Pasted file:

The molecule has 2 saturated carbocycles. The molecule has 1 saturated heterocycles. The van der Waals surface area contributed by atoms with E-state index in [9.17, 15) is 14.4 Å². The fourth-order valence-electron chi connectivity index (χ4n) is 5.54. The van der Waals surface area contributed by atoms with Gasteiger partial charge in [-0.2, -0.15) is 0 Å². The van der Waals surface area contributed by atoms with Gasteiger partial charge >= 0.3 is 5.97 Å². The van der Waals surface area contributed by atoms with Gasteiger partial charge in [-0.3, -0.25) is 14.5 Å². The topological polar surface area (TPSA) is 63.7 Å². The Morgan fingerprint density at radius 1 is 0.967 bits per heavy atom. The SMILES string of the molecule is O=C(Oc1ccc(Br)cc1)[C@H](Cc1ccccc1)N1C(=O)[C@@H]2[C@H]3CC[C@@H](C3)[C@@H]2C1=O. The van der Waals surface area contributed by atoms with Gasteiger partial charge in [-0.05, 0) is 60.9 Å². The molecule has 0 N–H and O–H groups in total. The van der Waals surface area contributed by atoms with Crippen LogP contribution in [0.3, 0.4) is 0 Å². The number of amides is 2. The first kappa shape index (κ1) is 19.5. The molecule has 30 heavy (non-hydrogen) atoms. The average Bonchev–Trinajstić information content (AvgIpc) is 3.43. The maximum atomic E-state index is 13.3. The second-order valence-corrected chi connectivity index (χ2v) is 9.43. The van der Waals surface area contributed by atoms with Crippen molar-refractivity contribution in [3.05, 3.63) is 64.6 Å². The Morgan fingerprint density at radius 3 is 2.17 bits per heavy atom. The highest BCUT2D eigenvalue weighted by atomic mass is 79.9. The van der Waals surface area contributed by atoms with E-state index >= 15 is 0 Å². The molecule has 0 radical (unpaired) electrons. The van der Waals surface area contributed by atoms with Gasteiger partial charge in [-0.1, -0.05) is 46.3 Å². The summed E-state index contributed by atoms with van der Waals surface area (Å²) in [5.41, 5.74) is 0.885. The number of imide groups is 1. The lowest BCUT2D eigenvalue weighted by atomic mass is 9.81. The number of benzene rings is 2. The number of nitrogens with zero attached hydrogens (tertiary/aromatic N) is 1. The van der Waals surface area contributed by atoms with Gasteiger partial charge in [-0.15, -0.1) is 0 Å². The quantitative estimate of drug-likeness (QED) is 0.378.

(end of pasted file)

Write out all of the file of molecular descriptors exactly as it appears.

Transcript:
The molecule has 2 saturated carbocycles. The molecule has 1 saturated heterocycles. The van der Waals surface area contributed by atoms with E-state index in [9.17, 15) is 14.4 Å². The fourth-order valence-electron chi connectivity index (χ4n) is 5.54. The van der Waals surface area contributed by atoms with Gasteiger partial charge in [-0.2, -0.15) is 0 Å². The van der Waals surface area contributed by atoms with Gasteiger partial charge >= 0.3 is 5.97 Å². The van der Waals surface area contributed by atoms with Gasteiger partial charge in [-0.3, -0.25) is 14.5 Å². The topological polar surface area (TPSA) is 63.7 Å². The Morgan fingerprint density at radius 1 is 0.967 bits per heavy atom. The SMILES string of the molecule is O=C(Oc1ccc(Br)cc1)[C@H](Cc1ccccc1)N1C(=O)[C@@H]2[C@H]3CC[C@@H](C3)[C@@H]2C1=O. The van der Waals surface area contributed by atoms with Gasteiger partial charge in [-0.05, 0) is 60.9 Å². The molecule has 0 N–H and O–H groups in total. The van der Waals surface area contributed by atoms with Crippen LogP contribution in [0.3, 0.4) is 0 Å². The number of amides is 2. The first kappa shape index (κ1) is 19.5. The molecule has 30 heavy (non-hydrogen) atoms. The average Bonchev–Trinajstić information content (AvgIpc) is 3.43. The maximum atomic E-state index is 13.3. The second-order valence-corrected chi connectivity index (χ2v) is 9.43. The van der Waals surface area contributed by atoms with Crippen molar-refractivity contribution in [3.05, 3.63) is 64.6 Å². The Morgan fingerprint density at radius 3 is 2.17 bits per heavy atom. The highest BCUT2D eigenvalue weighted by atomic mass is 79.9. The van der Waals surface area contributed by atoms with E-state index >= 15 is 0 Å². The molecule has 0 radical (unpaired) electrons. The van der Waals surface area contributed by atoms with Gasteiger partial charge in [-0.1, -0.05) is 46.3 Å². The summed E-state index contributed by atoms with van der Waals surface area (Å²) in [5.41, 5.74) is 0.885. The number of imide groups is 1. The lowest BCUT2D eigenvalue weighted by atomic mass is 9.81. The number of benzene rings is 2. The number of nitrogens with zero attached hydrogens (tertiary/aromatic N) is 1. The van der Waals surface area contributed by atoms with Gasteiger partial charge in [-0.15, -0.1) is 0 Å². The quantitative estimate of drug-likeness (QED) is 0.378.